Pictured: Cape cobra, and herpetologist Carl Barden, Medtoxin Laboratories
Always make sure you have an escape-proof container to put the snake in if needed. A large garbage can is ideal in this case, as there may be times when the you, your assistant, or the snake may need a break. A jittery snake is a bite waiting to happen, and any nervous animal must be given the opportunity to calm down. Placing the snake in a secured bucket provides the perfect solution. That being said, be sure that you have a backup plan in case of a bite. Even expert herpetologists get bitten, and you will need to be able to get yourself to the nearest hospital as quickly as possible; this is especially important in the field, because if you are in a rural area, you will need to get yourself back to civilization for medical care. A written plan is best, and you can keep it on an index card in your camera bag.
This leads me to my next tip, which I consider an unbreakable rule and adhere to at all times: never, EVER, under any circumstances, even for a second, sacrifice your subject’s well-being for the sake of your photos. Your subjects are living, breathing, beautiful creatures (which is why you’re photographing them, right?), and should always be shown respect. Manipulating the animal’s position with a hook or tongs is one thing; stressing and agitating the animal to get it to have an impressive response is something else. Use the animal’s normal responses to situations to your advantage. An example: you want an image of a coiled rattlesnake. If you agitate the rattler, it may coil, but then may try to move away from you in that non-photogenic raised and open-sideways posture. That makes you job that much harder. Instead, place a hat, bucket, or similar item over the snake, and allow it to coil naturally. Leave it for about ten minutes (supervised), then remove the item (or have your assisting handler do it while you get into position. You will then have the opportunity to photograph a calm snake in a natural pose, which is more aesthetically pleasing and makes for a better photograph. You also will avoid the Curse of the Irritated Snake, and therefore everyone avoids a trip to the emergency room. It’s a win-win situation for all!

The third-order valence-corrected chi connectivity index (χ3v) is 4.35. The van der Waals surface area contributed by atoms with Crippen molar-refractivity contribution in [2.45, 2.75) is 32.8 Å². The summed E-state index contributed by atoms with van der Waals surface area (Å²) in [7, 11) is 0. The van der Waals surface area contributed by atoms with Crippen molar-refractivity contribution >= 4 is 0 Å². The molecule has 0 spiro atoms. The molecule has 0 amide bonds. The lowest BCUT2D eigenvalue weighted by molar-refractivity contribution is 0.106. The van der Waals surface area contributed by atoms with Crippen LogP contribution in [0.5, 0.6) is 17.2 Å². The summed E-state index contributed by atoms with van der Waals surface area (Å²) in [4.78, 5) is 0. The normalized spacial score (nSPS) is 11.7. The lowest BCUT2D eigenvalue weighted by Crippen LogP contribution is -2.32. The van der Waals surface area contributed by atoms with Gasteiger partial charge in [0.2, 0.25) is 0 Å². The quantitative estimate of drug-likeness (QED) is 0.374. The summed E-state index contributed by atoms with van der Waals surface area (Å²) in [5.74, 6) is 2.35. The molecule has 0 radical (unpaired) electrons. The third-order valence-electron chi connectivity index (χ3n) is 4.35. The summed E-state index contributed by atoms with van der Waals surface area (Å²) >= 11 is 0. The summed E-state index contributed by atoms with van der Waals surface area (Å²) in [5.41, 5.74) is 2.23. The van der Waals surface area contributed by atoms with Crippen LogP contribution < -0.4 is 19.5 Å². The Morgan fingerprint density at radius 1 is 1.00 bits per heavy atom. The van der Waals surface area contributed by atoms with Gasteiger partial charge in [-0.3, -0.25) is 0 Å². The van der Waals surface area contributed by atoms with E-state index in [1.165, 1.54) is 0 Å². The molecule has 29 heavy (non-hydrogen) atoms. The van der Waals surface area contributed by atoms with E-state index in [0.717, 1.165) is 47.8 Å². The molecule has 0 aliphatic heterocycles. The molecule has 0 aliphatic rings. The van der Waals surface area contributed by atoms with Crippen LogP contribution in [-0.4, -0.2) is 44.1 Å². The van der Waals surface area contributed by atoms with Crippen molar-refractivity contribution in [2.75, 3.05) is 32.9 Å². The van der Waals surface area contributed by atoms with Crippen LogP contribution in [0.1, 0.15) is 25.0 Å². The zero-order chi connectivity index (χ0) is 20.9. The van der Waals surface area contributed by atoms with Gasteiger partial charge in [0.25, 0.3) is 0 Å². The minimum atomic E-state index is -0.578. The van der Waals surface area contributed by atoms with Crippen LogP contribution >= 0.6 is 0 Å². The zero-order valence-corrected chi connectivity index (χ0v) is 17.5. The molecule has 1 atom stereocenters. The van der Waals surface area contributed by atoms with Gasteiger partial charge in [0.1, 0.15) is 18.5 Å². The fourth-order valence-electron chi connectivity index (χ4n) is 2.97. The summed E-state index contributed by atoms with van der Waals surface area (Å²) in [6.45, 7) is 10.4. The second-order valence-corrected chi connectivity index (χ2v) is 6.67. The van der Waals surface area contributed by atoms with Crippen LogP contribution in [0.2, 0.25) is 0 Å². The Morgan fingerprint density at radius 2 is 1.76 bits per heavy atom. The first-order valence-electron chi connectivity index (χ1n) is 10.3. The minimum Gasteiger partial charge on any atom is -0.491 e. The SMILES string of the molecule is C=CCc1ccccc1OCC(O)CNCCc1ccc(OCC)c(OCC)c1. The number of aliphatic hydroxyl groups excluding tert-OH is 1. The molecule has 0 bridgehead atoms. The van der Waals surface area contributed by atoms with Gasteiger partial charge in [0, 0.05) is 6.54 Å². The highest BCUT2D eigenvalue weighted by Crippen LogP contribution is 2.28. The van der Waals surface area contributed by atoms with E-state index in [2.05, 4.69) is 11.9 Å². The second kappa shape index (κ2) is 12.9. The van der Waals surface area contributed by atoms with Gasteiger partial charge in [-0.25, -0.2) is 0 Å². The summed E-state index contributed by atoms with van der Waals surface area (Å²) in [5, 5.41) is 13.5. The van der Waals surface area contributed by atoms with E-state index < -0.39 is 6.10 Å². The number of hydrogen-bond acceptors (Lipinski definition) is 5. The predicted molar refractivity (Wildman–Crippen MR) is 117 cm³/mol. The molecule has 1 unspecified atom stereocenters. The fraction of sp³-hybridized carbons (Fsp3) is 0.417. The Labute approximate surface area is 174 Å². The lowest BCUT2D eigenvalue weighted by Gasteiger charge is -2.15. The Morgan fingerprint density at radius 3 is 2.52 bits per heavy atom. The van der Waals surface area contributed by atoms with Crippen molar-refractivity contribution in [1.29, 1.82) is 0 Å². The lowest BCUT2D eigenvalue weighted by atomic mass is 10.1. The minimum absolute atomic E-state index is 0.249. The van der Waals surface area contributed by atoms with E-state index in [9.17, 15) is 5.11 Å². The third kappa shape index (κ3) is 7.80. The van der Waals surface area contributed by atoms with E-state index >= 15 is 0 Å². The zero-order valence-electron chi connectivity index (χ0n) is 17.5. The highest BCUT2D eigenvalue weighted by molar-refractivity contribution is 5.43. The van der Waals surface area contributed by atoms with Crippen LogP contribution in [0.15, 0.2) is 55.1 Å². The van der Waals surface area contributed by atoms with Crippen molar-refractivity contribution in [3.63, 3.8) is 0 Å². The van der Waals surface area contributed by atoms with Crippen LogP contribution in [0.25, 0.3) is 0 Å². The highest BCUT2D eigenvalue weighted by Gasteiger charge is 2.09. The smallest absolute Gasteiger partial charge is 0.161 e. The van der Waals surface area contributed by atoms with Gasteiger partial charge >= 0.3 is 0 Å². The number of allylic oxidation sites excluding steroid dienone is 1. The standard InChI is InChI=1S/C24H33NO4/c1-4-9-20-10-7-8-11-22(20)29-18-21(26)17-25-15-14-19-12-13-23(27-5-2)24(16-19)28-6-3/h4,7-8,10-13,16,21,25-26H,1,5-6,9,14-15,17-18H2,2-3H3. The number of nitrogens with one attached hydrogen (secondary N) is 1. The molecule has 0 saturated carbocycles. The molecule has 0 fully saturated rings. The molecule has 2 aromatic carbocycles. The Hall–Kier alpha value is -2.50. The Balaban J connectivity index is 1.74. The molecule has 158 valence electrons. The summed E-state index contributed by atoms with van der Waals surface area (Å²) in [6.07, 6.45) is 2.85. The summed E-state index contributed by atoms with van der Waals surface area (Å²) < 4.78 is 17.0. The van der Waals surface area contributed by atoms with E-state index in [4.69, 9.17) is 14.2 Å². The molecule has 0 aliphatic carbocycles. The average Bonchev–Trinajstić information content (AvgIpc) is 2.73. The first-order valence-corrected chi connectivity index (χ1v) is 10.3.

Left: Eyelash viper, captive; Right: White-lipped viper, captive
Let’s talk equipment. You can use film or digital cameras, as either will work for what you are trying to accomplish. The newer point-and-shoot (p & s) models actually take nice photos, if you are willing to invest the money in a better model. Most professionals or those shooting for a paying job use SLRs, or single-lens reflex cameras with interchangeable lenses. Many SLR camera systems these days are sold as a kit, with the camera body and short (35-80mm zoom is average) lens together, as well as other accessories like a camera bag, battery, strap, and software (if it’s a digital system). If you choose to shoot film, the kind you use will depend on what you are shooting the images for. Then you have a choice of print film or slide (transparency) film. Film or digital, p & s or SLR, when you are photographing venomous snakes, it all comes down to your lens. In this case, a SLR is most useful, as you can interchange lenses for changes in your situation. Since you are shooting a relatively small subject (as compared to, say, a person or a big cat), macro lenses will become your new best friend for more calm, selected species, such as Eastern coral snakes (Micrurus fulvius). A macro lens makes small objects appear magnified, so if you are looking to get images of the animal’s eye, skin pattern, or a nice head shot, you would most likely want to opt for a macro lens. However, in using a macro lens, you must be aware of your distance between your body and the snake, including the animals strike range. If you’re using a macro lens, to add some extra snap to your images, you will want to either buy or borrow a ringlight. Ringlights are flashes that fit around the end of your macro lens, so the flash area is two halves of a circle. This type of flash is designed to produce even illumination of your close subject. My advice is to avoid close-up filters and extension tubes with a macro lens for venomous photography—you have to move closer to your subject in order to use these tools properly, which nullifies the whole safety-precaution idea.
Not everyone keeps a macro lens in their camera bag, but many do keep a telephoto or zoom telephoto lens. If you are working without a protective barrier, like a glass exhibit, this would actually be my lens of choice for venomous photography. This keeps the photographer well out of striking range. A zoom telephoto offers more flexibility for your photos than a fixed lens if you are working in close quarters. Use at least a 200mm lens, and even play around with 300mm or 400mm, if you have that range in your equipment. This gets you further away from a dangerous animal, allowing you the comfort of working at a safe distance, and you can still zoom in for head details and skin patterns. You may find that your depth-of-field, or the area in the frame that is sharp, is greatly reduced, so you will have to play around with different settings and find what works best with your camera system. A hint about point-and-shoot cameras: many have a macro setting on them, and you can be within inches of your subject. AVOID THIS SETTING FOR VENOMOUS SNAKE PHOTOGRAPHY IF YOU ARE USING THIS TYPE OF CAMERA. It puts you well within strike range, and the possibility of a head or face bite is all too real.